Two Butler County students were arrested yesterday after they allegedly threatened to go on a shooting spree on Facebook.
Rachel Maddow accused Ky. Sen. Rand Paul of plagiarizing his speech off Wikipedia.
The Taste of Belgium’s next location: Rookwood Exchange.
Pollinating bees could deliver pesticides in the future.
Early voting is now underway. Find your voting location here. Normal voting hours are 8 a.m. to 4 p.m., although some days are extended. Check out CityBeat’s coverage and endorsements for the 2013 election here.
Follow CityBeat on Twitter:• Main: @CityBeatCincy• News: @CityBeat_News• Music: @CityBeatMusic• German Lopez: @germanrlopez
by German Lopez
Good Jobs First says privatized agencies create scandals, not jobs
JobsOhio and other privatized development agencies have created scandals and potential conflicts of interests
instead of jobs, claims an Oct. 23 report from Good Jobs First, a
research center founded in 1998 that scrutinizes deals between
businesses and governments.
The report looked at privatized development agencies in
seven states, including Ohio, and found that many of the same problems
and scandals appear from state to state.
“These experiments in privatization have, by and large,
become costly failures,” the report found. “Privatized development
corporations have issued grossly exaggerated job-creation claims. They
have created ‘pay to play’ appearances of insider dealing and conflicts
of interest. They have paid executives larger salaries than governors.
They have resisted basic oversight.”
The report focuses much of its findings on JobsOhio, a
privatized development agency that Gov. John Kasich and Republican
legislators established in 2011 to replace the Ohio Department of
Development. The agency uses tax subsidies and other financial
incentives to attract companies to Ohio with the intention of creating jobs.
But the report states JobsOhio “assembled a board of
directors whose members included some of (Kasich’s) major campaign
contributors and executives from companies that were recipients of large
state development subsidies. It received a large transfer of state
monies about which the legislature was not informed, intermingled public
and private monies, refused to name its private donors, and then won
legal exemption (advocated by Gov. Kasich) from review of its finances
by the state auditor.”
It found similar issues in privatized development agencies
in Wisconsin, Arizona, Indiana, Florida, Rhode Island and Michigan. In
some cases, the scandals have cost states millions of dollars with
little job creation to show for it, according to the report.
The latest report concurred many of the findings in a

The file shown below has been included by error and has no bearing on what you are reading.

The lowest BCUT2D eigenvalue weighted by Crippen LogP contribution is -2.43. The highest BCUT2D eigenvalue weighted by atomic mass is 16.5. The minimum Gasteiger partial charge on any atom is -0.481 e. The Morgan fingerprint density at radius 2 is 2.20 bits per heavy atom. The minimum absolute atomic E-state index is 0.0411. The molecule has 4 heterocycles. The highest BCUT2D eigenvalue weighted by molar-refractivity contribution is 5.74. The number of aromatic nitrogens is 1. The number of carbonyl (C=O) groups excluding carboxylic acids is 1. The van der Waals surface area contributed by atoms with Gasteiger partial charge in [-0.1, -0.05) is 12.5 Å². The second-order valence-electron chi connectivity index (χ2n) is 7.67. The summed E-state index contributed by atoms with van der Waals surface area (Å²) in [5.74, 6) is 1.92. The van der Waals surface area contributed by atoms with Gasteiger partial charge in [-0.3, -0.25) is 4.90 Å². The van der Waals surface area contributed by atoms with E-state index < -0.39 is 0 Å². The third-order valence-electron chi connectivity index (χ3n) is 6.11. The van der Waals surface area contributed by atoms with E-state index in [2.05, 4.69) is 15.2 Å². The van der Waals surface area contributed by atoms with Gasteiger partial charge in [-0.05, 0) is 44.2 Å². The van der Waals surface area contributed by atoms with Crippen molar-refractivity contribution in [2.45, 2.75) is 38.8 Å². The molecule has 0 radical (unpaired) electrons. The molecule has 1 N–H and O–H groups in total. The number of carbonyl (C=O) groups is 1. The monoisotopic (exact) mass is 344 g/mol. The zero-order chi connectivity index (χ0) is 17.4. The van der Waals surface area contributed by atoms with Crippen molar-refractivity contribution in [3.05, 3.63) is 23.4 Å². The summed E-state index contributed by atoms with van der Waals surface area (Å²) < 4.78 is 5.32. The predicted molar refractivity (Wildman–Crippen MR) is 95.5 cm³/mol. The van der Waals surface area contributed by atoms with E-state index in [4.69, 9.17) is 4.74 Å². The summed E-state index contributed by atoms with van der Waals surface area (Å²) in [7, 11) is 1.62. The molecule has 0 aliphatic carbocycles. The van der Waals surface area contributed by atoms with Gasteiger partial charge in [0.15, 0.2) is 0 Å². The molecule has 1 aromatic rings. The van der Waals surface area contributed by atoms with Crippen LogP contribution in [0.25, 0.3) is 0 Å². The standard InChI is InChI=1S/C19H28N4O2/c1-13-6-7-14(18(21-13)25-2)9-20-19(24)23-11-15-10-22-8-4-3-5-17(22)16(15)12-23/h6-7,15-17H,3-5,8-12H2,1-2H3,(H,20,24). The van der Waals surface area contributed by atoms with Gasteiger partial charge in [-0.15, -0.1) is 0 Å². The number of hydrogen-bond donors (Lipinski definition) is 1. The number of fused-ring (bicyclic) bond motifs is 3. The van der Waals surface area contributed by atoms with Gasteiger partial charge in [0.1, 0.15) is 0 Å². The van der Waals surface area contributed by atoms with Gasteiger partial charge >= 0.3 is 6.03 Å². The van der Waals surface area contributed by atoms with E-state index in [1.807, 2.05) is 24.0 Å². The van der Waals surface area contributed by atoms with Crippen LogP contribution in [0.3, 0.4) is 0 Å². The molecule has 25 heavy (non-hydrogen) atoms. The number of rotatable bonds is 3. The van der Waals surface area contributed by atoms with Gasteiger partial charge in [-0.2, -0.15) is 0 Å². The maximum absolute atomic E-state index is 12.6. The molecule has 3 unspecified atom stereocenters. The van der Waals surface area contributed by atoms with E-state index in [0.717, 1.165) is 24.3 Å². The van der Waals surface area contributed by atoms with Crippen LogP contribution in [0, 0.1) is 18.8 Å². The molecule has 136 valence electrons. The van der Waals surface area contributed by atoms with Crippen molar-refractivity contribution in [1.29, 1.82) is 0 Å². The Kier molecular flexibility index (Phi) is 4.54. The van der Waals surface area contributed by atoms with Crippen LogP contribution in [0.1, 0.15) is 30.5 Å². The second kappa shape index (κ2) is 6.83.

similar 2011 report from Good Jobs First, which sought to warn states,
including Ohio, about the potential risks of privatized development
For JobsOhio, a major cause for concern in the report is
how difficult it is to hold the agency accountable. State legislators
have approved multiple measures that shield JobsOhio from public
scrutiny, including exemptions that exclude the agency from public
records laws, open meeting rules and the possibility of a full public
Some of the controversy also focuses on how the state funds JobsOhio.
“The proposal called for ‘leasing’ the state liquor
profits ($228 million the year prior) for up to 25 years to JobsOhio,
which would eventually issue $1.4 billion in bonds to pay for the use of
the funds,” according to the report. “Critics charged that this was not
a fair market price for profits that could potentially amount to $6
billion over the term of the agreement.”
The report laments that the privatized and secretive
agency represents a shift for Ohio, which the report claims “was an
early practitioner of online subsidy disclosure.”
Good Jobs First concludes privatized development agencies
perpetuate an economic environment in which big companies already have
too much say.
“The privatization structures we describe here, including
the increasing use of corporate seats for sale on governing or advisory
boards, absolutely favor large businesses that have the money and
executive staff time to pay and play at such levels,” the report
concluded. “But small businesses already get short shrift in economic
development resource allocation, and they are still suffering the most
in the Great Recession’s aftermath.”
The organization also takes issue with the idea that
public agencies aren’t “nimble”: “In all of our years tracking
development deals, we have yet to hear of a state agency that lost an
important deal because it failed to provide labor market or real estate
or incentive data in a timely manner.”
Asked about the report, Kasich spokesperson Rob Nichols
responded in an email, “We don't pay much attention to
politically-motivated opponents whose mission is to combat job
Kasich and other Republicans claim JobsOhio’s privatized,
secretive nature is necessary to secure job-creating development deals
with private companies in an economic environment that, through the
Internet and globalization, moves more quickly than ever before.
Democrats, including gubernatorial candidate Ed
FitzGerald, claim the agency is ripe for abuse, difficult to hold
accountable and unclear in its results.
State Auditor Dave Yost plans to release an audit of
JobsOhio soon, but no specific date or time frame is set for the
release. The audit was granted prior to state legislation that barred
the state auditor from doing a full sweep of JobsOhio’s financial
details.The full report: